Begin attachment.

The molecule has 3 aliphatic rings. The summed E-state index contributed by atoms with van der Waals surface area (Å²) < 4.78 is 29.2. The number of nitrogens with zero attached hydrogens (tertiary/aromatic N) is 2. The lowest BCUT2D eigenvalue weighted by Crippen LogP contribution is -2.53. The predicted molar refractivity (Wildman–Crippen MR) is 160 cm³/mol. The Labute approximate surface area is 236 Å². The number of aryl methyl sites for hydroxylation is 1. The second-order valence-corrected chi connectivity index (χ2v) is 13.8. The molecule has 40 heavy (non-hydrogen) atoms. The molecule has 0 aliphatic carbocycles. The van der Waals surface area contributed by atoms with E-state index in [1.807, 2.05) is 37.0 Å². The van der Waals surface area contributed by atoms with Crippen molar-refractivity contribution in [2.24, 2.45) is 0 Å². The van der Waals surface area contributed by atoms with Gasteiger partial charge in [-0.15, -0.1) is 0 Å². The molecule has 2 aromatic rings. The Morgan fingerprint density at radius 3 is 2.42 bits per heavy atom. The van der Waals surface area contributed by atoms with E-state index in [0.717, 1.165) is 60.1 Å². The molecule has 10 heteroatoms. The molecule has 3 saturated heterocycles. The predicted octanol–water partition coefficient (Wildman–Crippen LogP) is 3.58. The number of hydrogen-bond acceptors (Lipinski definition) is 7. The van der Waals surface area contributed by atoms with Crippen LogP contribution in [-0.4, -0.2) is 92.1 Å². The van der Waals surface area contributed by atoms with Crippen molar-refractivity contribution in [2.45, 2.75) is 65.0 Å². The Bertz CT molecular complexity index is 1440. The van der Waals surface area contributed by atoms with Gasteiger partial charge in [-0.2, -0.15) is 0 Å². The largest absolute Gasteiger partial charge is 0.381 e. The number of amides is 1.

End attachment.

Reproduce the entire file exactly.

The molecule has 3 aliphatic rings. The summed E-state index contributed by atoms with van der Waals surface area (Å²) < 4.78 is 29.2. The number of nitrogens with zero attached hydrogens (tertiary/aromatic N) is 2. The lowest BCUT2D eigenvalue weighted by Crippen LogP contribution is -2.53. The predicted molar refractivity (Wildman–Crippen MR) is 160 cm³/mol. The Labute approximate surface area is 236 Å². The number of aryl methyl sites for hydroxylation is 1. The second-order valence-corrected chi connectivity index (χ2v) is 13.8. The molecule has 40 heavy (non-hydrogen) atoms. The molecule has 0 aliphatic carbocycles. The van der Waals surface area contributed by atoms with E-state index in [1.807, 2.05) is 37.0 Å². The van der Waals surface area contributed by atoms with Crippen molar-refractivity contribution in [2.24, 2.45) is 0 Å². The van der Waals surface area contributed by atoms with Gasteiger partial charge in [-0.15, -0.1) is 0 Å². The molecule has 2 aromatic rings. The Morgan fingerprint density at radius 3 is 2.42 bits per heavy atom. The van der Waals surface area contributed by atoms with E-state index in [0.717, 1.165) is 60.1 Å². The molecule has 10 heteroatoms. The molecule has 3 saturated heterocycles. The predicted octanol–water partition coefficient (Wildman–Crippen LogP) is 3.58. The number of hydrogen-bond acceptors (Lipinski definition) is 7. The van der Waals surface area contributed by atoms with Crippen LogP contribution in [-0.4, -0.2) is 92.1 Å². The van der Waals surface area contributed by atoms with Crippen molar-refractivity contribution in [2.45, 2.75) is 65.0 Å². The Bertz CT molecular complexity index is 1440. The van der Waals surface area contributed by atoms with Gasteiger partial charge in [-0.2, -0.15) is 0 Å². The largest absolute Gasteiger partial charge is 0.381 e. The number of amides is 1.